Community to share views on city’s flagship library redevelopment

ECL library interior 1

Posted on: 24 August 2012

Residents in Exeter will have another chance to help shape plans for the redevelopment of their flagship library next month.

Following extensive consultation with the local community earlier this year Devon County Council has drawn up initial designs for the multi-million pound revamp, which include a series of artist impressions showing what the building’s interior could look like.

Now the Council is going out into the community once again to seek feedback on the plans, and talk to residents about how they have incorporated their suggestions into the designs.

Members of the project team will be in the library foyer on Tuesday 11 September and Thursday 20 September from 9.30am to 3.30pm. There will be 3D visuals of the re-designed interior, as well as details about timescales for the construction work.

There will also be a number of feedback sessions with key groups in the community; including children, teenagers and families as well as people with disabilities as improving physical access to the building is an important element in the redevelopment.

The events will give people the opportunity to see what the building could look like, as well as ask questions and talk to members of the project team.

Residents who cannot make any of the consultation events will still be able to view the artist’s impressions and read about plans on the displays in the library foyer throughout September, and leave their comments via the feedback card available.

Cllr Roger CroadCouncillor Roger Croad, Devon County Council Cabinet Member for Communities, said:

“Our initial consultation exercise received an excellent response, and we are keen for residents to come along and hear how we have used their views so far in the design process.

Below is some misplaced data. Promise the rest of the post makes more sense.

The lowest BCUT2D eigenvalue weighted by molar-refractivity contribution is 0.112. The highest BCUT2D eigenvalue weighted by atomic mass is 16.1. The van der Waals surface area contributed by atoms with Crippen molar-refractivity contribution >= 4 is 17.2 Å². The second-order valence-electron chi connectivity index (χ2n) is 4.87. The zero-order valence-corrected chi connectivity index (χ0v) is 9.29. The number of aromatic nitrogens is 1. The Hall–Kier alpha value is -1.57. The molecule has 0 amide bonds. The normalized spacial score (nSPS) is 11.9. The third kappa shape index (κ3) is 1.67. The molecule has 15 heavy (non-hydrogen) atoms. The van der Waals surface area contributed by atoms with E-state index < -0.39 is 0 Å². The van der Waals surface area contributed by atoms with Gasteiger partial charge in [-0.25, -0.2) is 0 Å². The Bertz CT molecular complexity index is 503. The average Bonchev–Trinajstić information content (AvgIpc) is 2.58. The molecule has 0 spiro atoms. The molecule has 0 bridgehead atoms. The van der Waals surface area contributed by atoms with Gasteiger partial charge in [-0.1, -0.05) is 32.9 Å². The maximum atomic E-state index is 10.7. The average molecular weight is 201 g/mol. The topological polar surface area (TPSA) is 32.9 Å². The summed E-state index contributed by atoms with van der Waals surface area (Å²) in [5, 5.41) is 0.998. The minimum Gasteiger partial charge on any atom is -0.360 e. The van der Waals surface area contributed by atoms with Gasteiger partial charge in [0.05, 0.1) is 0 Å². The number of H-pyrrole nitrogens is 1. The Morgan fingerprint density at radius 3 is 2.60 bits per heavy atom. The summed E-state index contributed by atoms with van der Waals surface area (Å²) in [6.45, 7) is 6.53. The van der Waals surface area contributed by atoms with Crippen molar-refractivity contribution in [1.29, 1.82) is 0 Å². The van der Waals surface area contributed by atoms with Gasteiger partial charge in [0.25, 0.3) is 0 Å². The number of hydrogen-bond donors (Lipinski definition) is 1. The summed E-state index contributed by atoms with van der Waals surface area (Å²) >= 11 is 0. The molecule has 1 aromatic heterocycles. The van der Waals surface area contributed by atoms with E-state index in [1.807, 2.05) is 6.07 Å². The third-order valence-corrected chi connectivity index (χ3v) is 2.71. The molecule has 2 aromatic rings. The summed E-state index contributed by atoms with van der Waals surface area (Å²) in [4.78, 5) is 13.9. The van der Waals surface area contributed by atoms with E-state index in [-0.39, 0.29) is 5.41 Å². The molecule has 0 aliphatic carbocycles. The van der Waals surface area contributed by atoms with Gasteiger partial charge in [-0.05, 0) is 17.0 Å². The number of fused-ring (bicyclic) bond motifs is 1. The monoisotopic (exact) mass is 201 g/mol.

“Its also a good opportunity to tell us what they think now we can see how the open plan space could work, and where services within the building could be located, as well as how the design links the building to the rest of the city centre area.

“These plans have been developed in partnership with residents, and it is clear that by engaging with the local community we can ensure the best possible decisions are made to benefit them.

“We believe that by working together we can transform the library into an excellent facility that meets changing local needs, where residents of all ages want to spend longer exploring and enjoying everything Exeter Central Library has to offer them

“Having listened carefully to the views of our residents, we have produced a design that would maximises the use of space in the building, and make it as flexible as possible so it could accommodate a range of activities and services that young people, their families and the local community want.

“Now we are keen to meet with residents and key groups again to talk about these initial designs in more detail so that together we can make sure we create a magnificent local landmark that will be used to its full potential.

“These events are also an important opportunity for people to find out about timescales for the rest of the project and what provision will be available whilst the construction work is taking place.

“Central Library is an important community resource, and we want the Exeter community to have every opportunity to be part of this redevelopment so I hope as many people as possible will come along.”

Plans

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The ambitious £4.1m scheme will see a range of improvements made to the library including better accessibility, increased space for children and a new café as well as a new entrance area, revamped meeting and performance spaces and improved spaces for learning and study along with upgraded toilets. The latest environmental controls and relevant sustainability features will also be introduced to address some of the issues the building has with being cold in the winter and too hot in the summer.